GLONOINE-NITRO-GLYCERINE


That nitrogen and glycerine should combine to produce such a wildly intemperate blasting agent is incalculable- absolutely unforeseen till “discovered”. But, as a great chemist once said, “no cone could tell, a priori, how even a lump of sugar would behave when dropped into a cup of tea”. Science is the plodding daughter of Experiment: and, as such, Homoeopathy is scientific.


DRUG PICTURE:80.

GLONOINE- Nitro-glycerine-that highly explosive liquid, which admixed with some porus earth forms the “deadly dynamite”, to he shaking of earth and the blasting of rocks, lives up to its reputation, even when potentized and used in medicine; retaining its alarming characters: its suddenness, its bursting sensations and pains, its upward-surgings which threaten to lift and shatter the cranium.

Chemistry is fascinating, if only for its psychology, if one may (mis) use term. Of two deadly elements, in combination, she may form something quite harmless, even essential of life: whereas from such mild and kindly creatures as the glycerine of the toilet table so inert that it never even “goes bad”, and nitrogen,, that colourless, tasteless, odourless gas, which, four-parts to one in mixture with the life-supporter, oxygen, modifies the properties of the latter in such sort that, instead of burning us out rapidly we just get, with every breath, that happy admixture that supports life without hastening its destruction.

That nitrogen and glycerine should combine to produce such a wildly intemperate blasting agent is incalculable- absolutely unforeseen till “discovered”. But, as a great chemist once said, “no cone could tell, a priori, how even a lump of sugar would behave when dropped into a cup of tea”. Science is the plodding daughter of Experiment: and, as such, Homoeopathy is scientific.

Dr. Hughes (Pharmacodynamics) points out that, though Old School uses Glonoine, having even adopted that name for it, yet medicine owes its introduction to Constantine Hering, Hahnemanns great disciple. But we notice that, as always, when using those violent medicinal substance, so often the most splendidly curative agents of Homoeopathy, Old School has, perforce, to follow into the fantastic region of infinitesimals.

“Nitro-glycerine was discovered by Sobrero in 1947, but none could be obtained for physiological experiment until Morris Davis, a Philadelphia chemist, in the same year, after long and laborious trials, under direction of Hering, succeeded to produce the substance in sufficient quantity for proving. It was extensively proven here and abroad (see Allens Encyclopaedia”) and the symptoms have received abundant clinical verification.” HERINGS “Guiding Symptoms”.

A quaint little verification of the care and exactness with which the provings of homoeopathic drugs have been observed and recorded comes to hand, most opportunely, even as we write.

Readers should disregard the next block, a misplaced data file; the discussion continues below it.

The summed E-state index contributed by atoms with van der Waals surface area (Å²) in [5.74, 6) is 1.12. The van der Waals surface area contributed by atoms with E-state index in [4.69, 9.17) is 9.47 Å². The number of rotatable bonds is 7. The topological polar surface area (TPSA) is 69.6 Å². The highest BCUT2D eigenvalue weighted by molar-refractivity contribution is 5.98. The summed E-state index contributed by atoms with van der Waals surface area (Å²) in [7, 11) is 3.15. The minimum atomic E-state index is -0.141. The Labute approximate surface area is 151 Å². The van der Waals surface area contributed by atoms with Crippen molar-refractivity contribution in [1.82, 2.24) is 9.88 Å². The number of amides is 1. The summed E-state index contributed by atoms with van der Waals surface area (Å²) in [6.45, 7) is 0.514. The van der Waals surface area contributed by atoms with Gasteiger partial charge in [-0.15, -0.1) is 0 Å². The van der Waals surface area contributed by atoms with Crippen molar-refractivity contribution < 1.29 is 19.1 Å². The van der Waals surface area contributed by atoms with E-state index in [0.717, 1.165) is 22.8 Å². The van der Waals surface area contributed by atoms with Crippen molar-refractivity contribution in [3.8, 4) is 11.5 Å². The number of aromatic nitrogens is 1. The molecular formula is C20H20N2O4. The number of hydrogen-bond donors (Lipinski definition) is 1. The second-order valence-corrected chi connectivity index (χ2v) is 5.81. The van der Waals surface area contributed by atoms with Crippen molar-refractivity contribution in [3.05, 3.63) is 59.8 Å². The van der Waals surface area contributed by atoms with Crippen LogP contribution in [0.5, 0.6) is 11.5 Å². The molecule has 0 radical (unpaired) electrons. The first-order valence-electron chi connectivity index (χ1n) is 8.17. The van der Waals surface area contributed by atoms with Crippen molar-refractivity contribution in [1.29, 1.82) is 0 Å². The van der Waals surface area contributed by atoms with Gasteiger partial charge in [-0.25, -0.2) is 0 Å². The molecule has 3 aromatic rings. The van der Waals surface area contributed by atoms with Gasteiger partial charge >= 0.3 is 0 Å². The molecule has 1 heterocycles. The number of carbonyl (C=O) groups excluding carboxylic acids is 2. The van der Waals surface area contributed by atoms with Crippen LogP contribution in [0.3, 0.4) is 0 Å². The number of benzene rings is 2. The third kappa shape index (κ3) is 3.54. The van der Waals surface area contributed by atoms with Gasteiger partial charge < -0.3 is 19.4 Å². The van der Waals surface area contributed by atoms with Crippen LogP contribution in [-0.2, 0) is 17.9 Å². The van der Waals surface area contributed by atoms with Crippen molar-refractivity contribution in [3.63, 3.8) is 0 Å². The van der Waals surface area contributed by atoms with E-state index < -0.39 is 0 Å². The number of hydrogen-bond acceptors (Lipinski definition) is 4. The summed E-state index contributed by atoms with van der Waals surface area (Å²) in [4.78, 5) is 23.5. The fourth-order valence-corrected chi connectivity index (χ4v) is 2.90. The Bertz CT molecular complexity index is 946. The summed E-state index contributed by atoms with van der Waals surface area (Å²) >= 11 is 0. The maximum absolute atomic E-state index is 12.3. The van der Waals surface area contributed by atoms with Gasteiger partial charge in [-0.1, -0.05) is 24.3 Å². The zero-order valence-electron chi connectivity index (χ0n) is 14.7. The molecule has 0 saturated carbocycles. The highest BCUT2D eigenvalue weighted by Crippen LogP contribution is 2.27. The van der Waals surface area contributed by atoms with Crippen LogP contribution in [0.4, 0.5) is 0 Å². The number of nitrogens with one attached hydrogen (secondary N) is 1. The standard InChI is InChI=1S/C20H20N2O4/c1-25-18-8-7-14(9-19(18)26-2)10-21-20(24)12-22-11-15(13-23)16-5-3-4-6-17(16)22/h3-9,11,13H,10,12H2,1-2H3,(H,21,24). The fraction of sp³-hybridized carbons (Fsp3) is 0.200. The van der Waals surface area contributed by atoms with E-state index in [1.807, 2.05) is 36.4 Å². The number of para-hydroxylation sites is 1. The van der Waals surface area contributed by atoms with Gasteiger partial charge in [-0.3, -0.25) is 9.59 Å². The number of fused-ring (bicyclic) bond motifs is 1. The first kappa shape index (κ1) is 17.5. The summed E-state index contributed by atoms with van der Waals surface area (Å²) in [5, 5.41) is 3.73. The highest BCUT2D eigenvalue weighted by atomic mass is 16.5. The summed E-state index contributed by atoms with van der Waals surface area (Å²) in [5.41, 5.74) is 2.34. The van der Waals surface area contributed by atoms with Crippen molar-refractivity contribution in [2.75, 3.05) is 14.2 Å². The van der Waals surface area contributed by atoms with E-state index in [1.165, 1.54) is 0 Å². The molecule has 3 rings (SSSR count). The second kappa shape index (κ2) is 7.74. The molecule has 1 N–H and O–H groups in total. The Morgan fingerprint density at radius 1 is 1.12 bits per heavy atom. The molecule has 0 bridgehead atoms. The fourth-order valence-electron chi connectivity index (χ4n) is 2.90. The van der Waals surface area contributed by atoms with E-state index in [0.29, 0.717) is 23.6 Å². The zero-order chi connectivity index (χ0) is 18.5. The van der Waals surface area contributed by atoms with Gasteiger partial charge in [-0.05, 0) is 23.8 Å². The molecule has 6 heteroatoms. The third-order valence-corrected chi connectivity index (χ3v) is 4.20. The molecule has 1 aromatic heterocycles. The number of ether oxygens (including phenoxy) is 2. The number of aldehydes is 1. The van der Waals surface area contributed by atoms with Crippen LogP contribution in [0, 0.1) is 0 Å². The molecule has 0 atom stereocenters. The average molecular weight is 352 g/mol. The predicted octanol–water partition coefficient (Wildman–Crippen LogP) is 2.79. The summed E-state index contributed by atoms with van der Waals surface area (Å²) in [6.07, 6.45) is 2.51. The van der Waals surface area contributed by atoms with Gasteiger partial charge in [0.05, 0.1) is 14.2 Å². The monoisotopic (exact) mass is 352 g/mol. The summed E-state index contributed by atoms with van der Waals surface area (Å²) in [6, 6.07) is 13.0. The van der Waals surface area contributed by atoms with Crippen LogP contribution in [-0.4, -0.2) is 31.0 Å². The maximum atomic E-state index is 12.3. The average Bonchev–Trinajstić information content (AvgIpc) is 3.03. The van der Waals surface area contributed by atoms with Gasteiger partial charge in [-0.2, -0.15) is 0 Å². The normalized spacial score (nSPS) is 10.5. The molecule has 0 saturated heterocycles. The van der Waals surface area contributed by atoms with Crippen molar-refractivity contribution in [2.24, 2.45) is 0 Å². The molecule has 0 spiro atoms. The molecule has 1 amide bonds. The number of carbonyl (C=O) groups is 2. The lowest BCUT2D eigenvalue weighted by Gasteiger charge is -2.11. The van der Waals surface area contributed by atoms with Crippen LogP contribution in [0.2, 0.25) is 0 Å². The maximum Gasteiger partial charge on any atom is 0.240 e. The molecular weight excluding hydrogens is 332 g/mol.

A certain physician, busy with rather urgent mental work, and worried by a sensation of fullness at the back of head and neck, a miserable, incapacitating fullness-took a dose of Glonoine- a drug that, as we know, produces such fullness-took a dose of Glonoine- a drug that, as we know, produces such fullness, and there. It was Glonoine 3,. merely a couple of pilules, of the only preparation available, probably inert, discovered among a number of homoeopathic medicines that had belonged to some one long since dead- (certainly 25 to 30 years)-and sent on years ago “in case they should prove useful”.

Well, the headache soon went (post or propter hoc?)- but a couple of days later, while busy with out-patient work, the doctor became suddenly conscious of an unpleasant numbness of the left had, never felt before, and rather disconcerting. Presently this disappeared, but only to be succeeded by numbness of the lower lip, the exact sensation felt when cocaine has been injected for tooth extraction. This also went: but only to return again and again, and yet again, first to left hand and then to lower lip: nowhere else: always absolutely limited. Before night these rather alarming sensations sent him to Kents Repertory to find the remedy-should it be needed. And there he discovered, under “Numbness, lower lip”, two drugs only “(Calc.), and Glon.” Then he turned to “Numbness of left hand,” to find several remedies: Glon. among them! The sensation was satisfactorily accounted for: and was the more interesting because Glon. is not down as producing numbness of right hand, or of upper lip.

BLACK LETTER SYMPTOMS.

Well-known streets seem strange: way home too long.

Disinclined to speak; would hardly answer.

A distinct feeling of pulse in HEAD.

Throbbing in front of head.

Immediately a sensation as if head were too large.

Head felt enormously large.

Pressure and throbbing in temples.

Pressure and pain from within out in both temples.

Fullness in head, and throbbing without pain.

Head very full: pulse full and quick.

Margaret Lucy Tyler
Margaret Lucy Tyler, 1875 – 1943, was an English homeopath who was a student of James Tyler Kent. She qualified in medicine in 1903 at the age of 44 and served on the staff of the London Homeopathic Hospital until her death forty years later. Margaret Tyler became one of the most influential homeopaths of all time. Margaret Tyler wrote - How Not to Practice Homeopathy, Homeopathic Drug Pictures, Repertorising with Sir John Weir, Pointers to some Hayfever remedies, Pointers to Common Remedies.